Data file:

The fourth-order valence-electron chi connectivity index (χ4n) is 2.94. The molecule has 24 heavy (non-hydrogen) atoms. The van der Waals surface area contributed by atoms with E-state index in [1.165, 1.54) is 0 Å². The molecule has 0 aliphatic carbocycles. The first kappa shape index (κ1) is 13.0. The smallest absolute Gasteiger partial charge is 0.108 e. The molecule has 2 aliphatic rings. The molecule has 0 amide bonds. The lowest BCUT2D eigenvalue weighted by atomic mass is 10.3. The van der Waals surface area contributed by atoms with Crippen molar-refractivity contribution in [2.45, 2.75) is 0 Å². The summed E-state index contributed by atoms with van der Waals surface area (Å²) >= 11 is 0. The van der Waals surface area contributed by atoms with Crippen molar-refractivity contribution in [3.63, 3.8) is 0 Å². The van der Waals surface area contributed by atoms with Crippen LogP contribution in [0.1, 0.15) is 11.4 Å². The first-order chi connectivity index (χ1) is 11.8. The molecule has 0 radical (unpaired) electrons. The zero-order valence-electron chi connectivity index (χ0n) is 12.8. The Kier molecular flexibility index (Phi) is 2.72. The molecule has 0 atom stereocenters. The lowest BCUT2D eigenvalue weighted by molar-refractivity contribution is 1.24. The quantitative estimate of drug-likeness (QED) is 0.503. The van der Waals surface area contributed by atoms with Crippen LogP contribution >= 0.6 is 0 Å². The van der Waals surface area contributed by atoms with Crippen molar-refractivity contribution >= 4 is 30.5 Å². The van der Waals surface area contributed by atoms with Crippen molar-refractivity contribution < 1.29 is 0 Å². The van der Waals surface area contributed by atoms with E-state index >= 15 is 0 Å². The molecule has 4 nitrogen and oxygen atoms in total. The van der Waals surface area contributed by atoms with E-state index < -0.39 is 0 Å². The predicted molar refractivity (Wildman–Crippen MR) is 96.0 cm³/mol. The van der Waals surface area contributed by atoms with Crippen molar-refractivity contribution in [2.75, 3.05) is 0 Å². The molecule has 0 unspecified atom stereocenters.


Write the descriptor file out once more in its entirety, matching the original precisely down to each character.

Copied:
The fourth-order valence-electron chi connectivity index (χ4n) is 2.94. The molecule has 24 heavy (non-hydrogen) atoms. The van der Waals surface area contributed by atoms with E-state index in [1.165, 1.54) is 0 Å². The molecule has 0 aliphatic carbocycles. The first kappa shape index (κ1) is 13.0. The smallest absolute Gasteiger partial charge is 0.108 e. The molecule has 2 aliphatic rings. The molecule has 0 amide bonds. The lowest BCUT2D eigenvalue weighted by atomic mass is 10.3. The van der Waals surface area contributed by atoms with Crippen molar-refractivity contribution in [2.45, 2.75) is 0 Å². The summed E-state index contributed by atoms with van der Waals surface area (Å²) >= 11 is 0. The van der Waals surface area contributed by atoms with Crippen molar-refractivity contribution in [3.63, 3.8) is 0 Å². The van der Waals surface area contributed by atoms with Crippen LogP contribution in [0.1, 0.15) is 11.4 Å². The first-order chi connectivity index (χ1) is 11.8. The molecule has 0 radical (unpaired) electrons. The zero-order valence-electron chi connectivity index (χ0n) is 12.8. The Kier molecular flexibility index (Phi) is 2.72. The molecule has 0 atom stereocenters. The lowest BCUT2D eigenvalue weighted by molar-refractivity contribution is 1.24. The quantitative estimate of drug-likeness (QED) is 0.503. The van der Waals surface area contributed by atoms with Crippen LogP contribution >= 0.6 is 0 Å². The van der Waals surface area contributed by atoms with Crippen molar-refractivity contribution >= 4 is 30.5 Å². The van der Waals surface area contributed by atoms with Crippen molar-refractivity contribution < 1.29 is 0 Å². The van der Waals surface area contributed by atoms with E-state index >= 15 is 0 Å². The molecule has 4 nitrogen and oxygen atoms in total. The van der Waals surface area contributed by atoms with E-state index < -0.39 is 0 Å². The predicted molar refractivity (Wildman–Crippen MR) is 96.0 cm³/mol. The van der Waals surface area contributed by atoms with Crippen molar-refractivity contribution in [2.75, 3.05) is 0 Å². The molecule has 0 unspecified atom stereocenters.